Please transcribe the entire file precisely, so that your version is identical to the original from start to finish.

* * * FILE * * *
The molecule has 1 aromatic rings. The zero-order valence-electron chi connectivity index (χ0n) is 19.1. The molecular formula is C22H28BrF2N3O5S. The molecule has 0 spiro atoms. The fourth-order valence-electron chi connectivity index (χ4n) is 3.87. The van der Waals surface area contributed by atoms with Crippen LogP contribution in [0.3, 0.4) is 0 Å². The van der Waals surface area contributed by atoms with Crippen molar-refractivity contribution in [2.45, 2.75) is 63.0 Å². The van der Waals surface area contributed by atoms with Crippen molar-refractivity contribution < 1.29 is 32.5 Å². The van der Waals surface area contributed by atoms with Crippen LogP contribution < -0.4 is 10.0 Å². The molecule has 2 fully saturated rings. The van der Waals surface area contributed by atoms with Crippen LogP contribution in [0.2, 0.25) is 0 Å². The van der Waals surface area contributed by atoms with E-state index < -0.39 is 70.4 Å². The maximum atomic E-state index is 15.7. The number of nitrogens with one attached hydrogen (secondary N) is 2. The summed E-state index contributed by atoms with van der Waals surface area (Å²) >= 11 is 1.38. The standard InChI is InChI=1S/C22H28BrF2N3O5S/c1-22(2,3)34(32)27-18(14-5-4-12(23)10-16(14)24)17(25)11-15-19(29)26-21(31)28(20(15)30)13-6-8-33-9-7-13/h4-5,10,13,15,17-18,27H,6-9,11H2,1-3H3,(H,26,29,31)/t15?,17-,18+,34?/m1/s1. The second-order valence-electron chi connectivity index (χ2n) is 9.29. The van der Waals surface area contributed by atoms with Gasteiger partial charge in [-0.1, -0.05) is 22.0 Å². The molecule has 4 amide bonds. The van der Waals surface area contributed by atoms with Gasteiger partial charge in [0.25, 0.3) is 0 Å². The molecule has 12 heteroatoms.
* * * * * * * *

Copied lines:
The molecule has 1 aromatic rings. The zero-order valence-electron chi connectivity index (χ0n) is 19.1. The molecular formula is C22H28BrF2N3O5S. The molecule has 0 spiro atoms. The fourth-order valence-electron chi connectivity index (χ4n) is 3.87. The van der Waals surface area contributed by atoms with Crippen LogP contribution in [0.3, 0.4) is 0 Å². The van der Waals surface area contributed by atoms with Crippen molar-refractivity contribution in [2.45, 2.75) is 63.0 Å². The van der Waals surface area contributed by atoms with Crippen molar-refractivity contribution < 1.29 is 32.5 Å². The van der Waals surface area contributed by atoms with Crippen LogP contribution < -0.4 is 10.0 Å². The molecule has 2 fully saturated rings. The van der Waals surface area contributed by atoms with Crippen LogP contribution in [0.2, 0.25) is 0 Å². The van der Waals surface area contributed by atoms with E-state index < -0.39 is 70.4 Å². The maximum atomic E-state index is 15.7. The number of nitrogens with one attached hydrogen (secondary N) is 2. The summed E-state index contributed by atoms with van der Waals surface area (Å²) >= 11 is 1.38. The standard InChI is InChI=1S/C22H28BrF2N3O5S/c1-22(2,3)34(32)27-18(14-5-4-12(23)10-16(14)24)17(25)11-15-19(29)26-21(31)28(20(15)30)13-6-8-33-9-7-13/h4-5,10,13,15,17-18,27H,6-9,11H2,1-3H3,(H,26,29,31)/t15?,17-,18+,34?/m1/s1. The second-order valence-electron chi connectivity index (χ2n) is 9.29. The van der Waals surface area contributed by atoms with Gasteiger partial charge in [-0.1, -0.05) is 22.0 Å². The molecule has 4 amide bonds. The van der Waals surface area contributed by atoms with Gasteiger partial charge in [0.25, 0.3) is 0 Å². The molecule has 12 heteroatoms.